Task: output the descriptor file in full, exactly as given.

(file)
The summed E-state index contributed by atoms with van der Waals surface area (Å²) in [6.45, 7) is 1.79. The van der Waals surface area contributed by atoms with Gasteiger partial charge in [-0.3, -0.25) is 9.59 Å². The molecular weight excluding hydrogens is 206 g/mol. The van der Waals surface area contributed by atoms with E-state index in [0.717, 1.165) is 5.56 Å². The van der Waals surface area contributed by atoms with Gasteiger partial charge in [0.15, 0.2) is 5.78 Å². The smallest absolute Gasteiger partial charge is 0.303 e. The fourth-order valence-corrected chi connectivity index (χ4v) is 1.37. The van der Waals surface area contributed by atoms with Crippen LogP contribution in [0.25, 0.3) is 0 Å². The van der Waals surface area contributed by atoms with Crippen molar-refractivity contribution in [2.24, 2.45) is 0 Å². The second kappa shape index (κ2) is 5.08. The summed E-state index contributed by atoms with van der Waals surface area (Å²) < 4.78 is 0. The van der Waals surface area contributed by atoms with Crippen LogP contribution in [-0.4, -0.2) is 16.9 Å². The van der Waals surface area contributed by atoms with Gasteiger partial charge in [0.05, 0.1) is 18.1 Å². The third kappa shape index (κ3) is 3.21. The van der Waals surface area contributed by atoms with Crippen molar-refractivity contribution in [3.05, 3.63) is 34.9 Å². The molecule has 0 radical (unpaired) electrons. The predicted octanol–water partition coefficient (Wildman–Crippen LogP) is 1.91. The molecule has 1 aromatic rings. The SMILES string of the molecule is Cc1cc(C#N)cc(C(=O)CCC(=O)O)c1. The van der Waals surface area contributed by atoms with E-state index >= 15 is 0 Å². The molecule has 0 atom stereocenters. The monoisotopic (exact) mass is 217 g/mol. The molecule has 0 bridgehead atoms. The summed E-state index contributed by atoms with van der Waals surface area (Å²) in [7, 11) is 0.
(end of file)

The summed E-state index contributed by atoms with van der Waals surface area (Å²) in [6.45, 7) is 1.79. The van der Waals surface area contributed by atoms with Gasteiger partial charge in [-0.3, -0.25) is 9.59 Å². The molecular weight excluding hydrogens is 206 g/mol. The van der Waals surface area contributed by atoms with E-state index in [0.717, 1.165) is 5.56 Å². The van der Waals surface area contributed by atoms with Gasteiger partial charge in [0.15, 0.2) is 5.78 Å². The smallest absolute Gasteiger partial charge is 0.303 e. The fourth-order valence-corrected chi connectivity index (χ4v) is 1.37. The van der Waals surface area contributed by atoms with Crippen LogP contribution in [0.25, 0.3) is 0 Å². The van der Waals surface area contributed by atoms with Crippen molar-refractivity contribution in [2.24, 2.45) is 0 Å². The second kappa shape index (κ2) is 5.08. The summed E-state index contributed by atoms with van der Waals surface area (Å²) < 4.78 is 0. The van der Waals surface area contributed by atoms with Crippen LogP contribution in [-0.4, -0.2) is 16.9 Å². The van der Waals surface area contributed by atoms with Gasteiger partial charge in [0.05, 0.1) is 18.1 Å². The third kappa shape index (κ3) is 3.21. The van der Waals surface area contributed by atoms with Crippen molar-refractivity contribution in [3.05, 3.63) is 34.9 Å². The molecule has 0 radical (unpaired) electrons. The predicted octanol–water partition coefficient (Wildman–Crippen LogP) is 1.91. The molecule has 1 aromatic rings. The SMILES string of the molecule is Cc1cc(C#N)cc(C(=O)CCC(=O)O)c1. The van der Waals surface area contributed by atoms with E-state index >= 15 is 0 Å². The molecule has 0 atom stereocenters. The monoisotopic (exact) mass is 217 g/mol. The molecule has 0 bridgehead atoms. The summed E-state index contributed by atoms with van der Waals surface area (Å²) in [7, 11) is 0.